Listening Post #46

by David Crone

1. Post Malone - Blame It On Me

Post Malone, at least until Drake drops his long-awaited album this June, is the face of pop music. Rockstar is still going strong after nearly 9 months of release, amassing a phenomenal 991M plays on Spotify alone, whilst newer hit Psycho is sitting comfy at 333M. This fortnight brought with it the release of Post’s much-anticipated sophomore record, ‘beerbongs and bentleys’, and whilst it doesn’t exactly revolutionise music, it’s a surprisingly detailed release. Whilst Better Now is the clear radio-smasher and chart-topper, I believe that Blame It On Me, one of the least popular tracks on the record, is infact one of its best. In the track’s 4 minutes and 21 seconds we get a slice of everything that makes Post such a phenomenon: a blend of powerful and subtle vocal styles, a twisted trap-inspired instrumental, a slow build of emotion, and the kind of despondent songwriting that’s at once sympathetic and relatable. It’s hard not to fall in love with Post’s intoxicating musical blend.


2. Thundercat – Final Fight

Last week we had Kamasi Washington’s epic saxophone, and this week we have frequent collaborator Thundercat’s infectious bass. The first track Thundercat has released since his 2017 album ‘Drunk’, Final Fight is three minutes of wacky lyrics and exciting instrumentation. As is standard with any Thundercat release, the track’s instrumentation evokes the psychedelic, with frantic basses laced within a larger soundscape of vocal harmonies and synth plucks. Final Fight’s lyrics follow a somewhat off-kilter style, describing a bizarre relationship with a woman that “punches in her sleep” before Thundercat dives out of the bedroom window in order to find “the light”. It’s an odd one, but a good one.


3. Zeal & Ardor - Waste

I have to firstly shout out Anthony Fantano of the ever-popular Theneedledrop for this one - his videos are what first introduced me to Zeal & Ardor. An avant-garde metal band from the depths of Bandcamp, they are a far call from the usual music that inhabits this list, but truly a worthy group to mention. The track kicks off with an eclectic, distorted energy and never lets it drop, with guitars crackling in the background before bursting to the forefront as the track progresses. Whilst the band has come under critcism for mixing the vocals too far in the background, on Waste this works to their success, allowing the numerous styles of guitar to truly shine. This is not a track for everyone, but if you’re looking for something new then I can’t recommend this enough.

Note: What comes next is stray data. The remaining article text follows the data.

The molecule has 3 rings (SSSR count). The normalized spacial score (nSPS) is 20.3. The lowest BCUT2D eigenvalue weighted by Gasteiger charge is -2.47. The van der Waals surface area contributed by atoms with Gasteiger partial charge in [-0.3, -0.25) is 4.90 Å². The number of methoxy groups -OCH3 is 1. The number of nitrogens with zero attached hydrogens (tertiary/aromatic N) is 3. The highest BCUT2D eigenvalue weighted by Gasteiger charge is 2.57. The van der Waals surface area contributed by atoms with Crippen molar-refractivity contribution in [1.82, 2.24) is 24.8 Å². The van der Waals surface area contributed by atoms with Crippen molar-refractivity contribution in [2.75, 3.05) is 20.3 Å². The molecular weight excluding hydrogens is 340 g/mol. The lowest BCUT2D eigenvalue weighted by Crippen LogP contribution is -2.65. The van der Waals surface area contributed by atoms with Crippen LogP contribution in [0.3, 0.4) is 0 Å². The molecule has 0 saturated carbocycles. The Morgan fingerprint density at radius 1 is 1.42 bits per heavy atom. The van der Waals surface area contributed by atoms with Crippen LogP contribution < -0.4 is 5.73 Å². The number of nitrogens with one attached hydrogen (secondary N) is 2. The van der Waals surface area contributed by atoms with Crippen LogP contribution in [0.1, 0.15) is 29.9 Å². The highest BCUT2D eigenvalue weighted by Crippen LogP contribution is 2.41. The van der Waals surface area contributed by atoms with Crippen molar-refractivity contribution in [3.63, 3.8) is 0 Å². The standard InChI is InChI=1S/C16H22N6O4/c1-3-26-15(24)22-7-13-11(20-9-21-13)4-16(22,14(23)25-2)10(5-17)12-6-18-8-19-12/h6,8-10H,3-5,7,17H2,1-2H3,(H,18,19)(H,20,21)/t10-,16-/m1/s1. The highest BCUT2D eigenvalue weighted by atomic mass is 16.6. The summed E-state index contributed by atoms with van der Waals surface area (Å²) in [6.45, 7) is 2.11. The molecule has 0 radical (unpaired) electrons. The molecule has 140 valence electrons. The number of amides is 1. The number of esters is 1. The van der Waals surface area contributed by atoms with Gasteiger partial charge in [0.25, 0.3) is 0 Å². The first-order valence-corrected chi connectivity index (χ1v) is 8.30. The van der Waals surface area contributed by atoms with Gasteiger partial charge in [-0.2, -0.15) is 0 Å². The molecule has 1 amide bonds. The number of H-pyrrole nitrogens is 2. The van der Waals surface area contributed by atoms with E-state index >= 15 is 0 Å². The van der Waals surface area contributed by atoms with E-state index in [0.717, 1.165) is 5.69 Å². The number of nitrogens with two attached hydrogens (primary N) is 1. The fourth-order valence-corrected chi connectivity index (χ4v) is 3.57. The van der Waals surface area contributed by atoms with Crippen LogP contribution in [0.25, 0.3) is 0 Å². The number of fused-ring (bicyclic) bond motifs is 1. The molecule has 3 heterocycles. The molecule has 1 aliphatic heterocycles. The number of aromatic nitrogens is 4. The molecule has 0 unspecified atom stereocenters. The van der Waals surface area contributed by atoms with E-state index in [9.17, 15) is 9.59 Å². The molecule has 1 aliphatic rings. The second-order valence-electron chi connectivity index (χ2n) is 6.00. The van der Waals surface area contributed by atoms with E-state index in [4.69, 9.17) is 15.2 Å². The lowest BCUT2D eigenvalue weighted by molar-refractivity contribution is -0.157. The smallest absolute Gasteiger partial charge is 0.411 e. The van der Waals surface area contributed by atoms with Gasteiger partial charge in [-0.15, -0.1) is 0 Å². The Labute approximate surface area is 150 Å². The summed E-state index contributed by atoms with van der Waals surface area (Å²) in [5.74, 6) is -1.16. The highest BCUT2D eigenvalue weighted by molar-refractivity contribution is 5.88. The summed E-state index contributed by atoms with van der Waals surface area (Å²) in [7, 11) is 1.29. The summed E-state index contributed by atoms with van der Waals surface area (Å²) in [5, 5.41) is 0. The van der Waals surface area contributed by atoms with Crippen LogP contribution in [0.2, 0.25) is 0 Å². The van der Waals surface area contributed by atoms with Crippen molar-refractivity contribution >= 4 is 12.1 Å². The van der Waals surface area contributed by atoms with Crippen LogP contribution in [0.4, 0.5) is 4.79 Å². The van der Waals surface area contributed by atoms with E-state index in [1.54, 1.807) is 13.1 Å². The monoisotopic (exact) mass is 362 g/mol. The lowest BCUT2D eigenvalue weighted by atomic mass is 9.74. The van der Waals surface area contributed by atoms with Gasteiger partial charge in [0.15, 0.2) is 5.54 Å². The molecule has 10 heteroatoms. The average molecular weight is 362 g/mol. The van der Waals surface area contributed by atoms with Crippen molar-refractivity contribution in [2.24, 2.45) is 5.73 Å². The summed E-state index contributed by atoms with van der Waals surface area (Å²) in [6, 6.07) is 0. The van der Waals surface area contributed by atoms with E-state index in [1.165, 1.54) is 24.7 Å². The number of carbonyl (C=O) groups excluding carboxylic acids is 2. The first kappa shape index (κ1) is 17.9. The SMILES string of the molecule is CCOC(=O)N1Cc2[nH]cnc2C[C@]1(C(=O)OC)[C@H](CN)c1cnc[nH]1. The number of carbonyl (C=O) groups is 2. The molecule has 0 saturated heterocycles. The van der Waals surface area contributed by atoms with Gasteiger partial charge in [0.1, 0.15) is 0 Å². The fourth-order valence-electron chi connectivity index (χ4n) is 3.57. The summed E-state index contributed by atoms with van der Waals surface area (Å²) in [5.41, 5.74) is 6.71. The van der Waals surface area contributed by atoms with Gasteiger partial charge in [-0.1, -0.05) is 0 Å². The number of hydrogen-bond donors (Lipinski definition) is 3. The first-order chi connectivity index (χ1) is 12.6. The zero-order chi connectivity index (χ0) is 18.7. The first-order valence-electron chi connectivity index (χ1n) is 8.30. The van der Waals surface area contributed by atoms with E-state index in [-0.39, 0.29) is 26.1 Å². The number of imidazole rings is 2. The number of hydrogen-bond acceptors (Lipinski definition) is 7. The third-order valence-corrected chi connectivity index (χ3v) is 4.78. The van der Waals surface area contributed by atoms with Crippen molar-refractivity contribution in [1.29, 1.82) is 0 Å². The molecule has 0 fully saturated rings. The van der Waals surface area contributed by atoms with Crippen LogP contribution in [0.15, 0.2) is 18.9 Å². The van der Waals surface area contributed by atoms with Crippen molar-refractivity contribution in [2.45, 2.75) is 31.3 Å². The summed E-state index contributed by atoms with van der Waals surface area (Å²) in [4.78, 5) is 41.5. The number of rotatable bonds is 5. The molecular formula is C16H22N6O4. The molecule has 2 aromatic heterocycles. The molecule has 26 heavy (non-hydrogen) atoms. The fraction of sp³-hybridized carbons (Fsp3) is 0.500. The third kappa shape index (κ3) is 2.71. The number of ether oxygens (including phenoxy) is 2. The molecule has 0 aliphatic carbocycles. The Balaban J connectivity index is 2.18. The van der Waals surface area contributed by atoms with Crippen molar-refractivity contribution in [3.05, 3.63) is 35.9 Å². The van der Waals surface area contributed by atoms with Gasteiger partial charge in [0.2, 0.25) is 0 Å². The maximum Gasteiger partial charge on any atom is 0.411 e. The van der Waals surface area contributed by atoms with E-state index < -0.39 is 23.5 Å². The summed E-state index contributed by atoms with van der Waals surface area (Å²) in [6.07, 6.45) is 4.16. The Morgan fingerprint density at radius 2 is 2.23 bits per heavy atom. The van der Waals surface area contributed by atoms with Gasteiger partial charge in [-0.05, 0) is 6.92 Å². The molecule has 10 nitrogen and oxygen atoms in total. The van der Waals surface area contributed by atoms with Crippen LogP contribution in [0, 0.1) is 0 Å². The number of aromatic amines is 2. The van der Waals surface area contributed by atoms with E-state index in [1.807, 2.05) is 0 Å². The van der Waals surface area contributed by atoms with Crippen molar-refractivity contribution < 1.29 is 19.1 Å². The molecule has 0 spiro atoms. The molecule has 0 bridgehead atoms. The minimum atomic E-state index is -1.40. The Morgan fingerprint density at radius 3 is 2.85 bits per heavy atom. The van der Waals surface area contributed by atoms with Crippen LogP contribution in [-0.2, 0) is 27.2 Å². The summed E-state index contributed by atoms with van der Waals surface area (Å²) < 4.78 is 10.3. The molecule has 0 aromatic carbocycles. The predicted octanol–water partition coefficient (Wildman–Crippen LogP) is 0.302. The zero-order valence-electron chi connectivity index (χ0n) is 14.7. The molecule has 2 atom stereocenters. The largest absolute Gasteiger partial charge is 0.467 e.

4. Royce Da 5’9, Eminem - Caterpillar

After the catastrophe that was Revival, we needed Royce to put the fire back into Eminem. And luckily for Em fans, he delivered just that. Caterpillar is Bad Meets Evil at their finest, with both rappers appearing on top form. Much like the titular caterpillar, the beat chugs along methodically, letting the duo’s lyrics come to the track’s forefront. While there are some slightly sub-par lyrics (“shit is real like I pooped Jerusalem”, really?), for the most part the track is an exemplary example of the duo’s wordplay. I could cherry-pick lyric after lyric for this one, but instead I’ll leave you with one of my favourite rhyme schemes - “You’re looking at Atilla, the psychopathic killer, the caterpillar / Don’t tell me when I’m supposed to rap until, uh / Especially when your favorite rapper ain’t even half as ill / A savage still, the track’s a banana peel, attack at a silver-back gorilla.”


5. Travis Scott, Lil Uzi Vert, Travis Scott - Watch

Massive disclaimer: I’m a huge fan of Travis Scott. Forgive the bias for now though - Watch is a trap song done completely right. Embodying the theme-park aesthetic of Scott’s next album, Watch begins with a fantastic sample of a child experiencing her last ride at AstroWorld, before diving into a bouncy carnivalesque beat. Scott’s always been known for making the most of his guests, and this is no exception, with Lil Uzi Vert dominating the track as he effortlessly injects his enthuiasm into the track. Whilst Travis and Kanye’s verses are equally impressive, the track’s greatest success is the merging of such disparate voices. Uzi, Ye and Travis all have distinct, strong personas, and yet the track slides from verse to verse without so much as a hitch. This is everything I had hoped from Astroworld’s first single.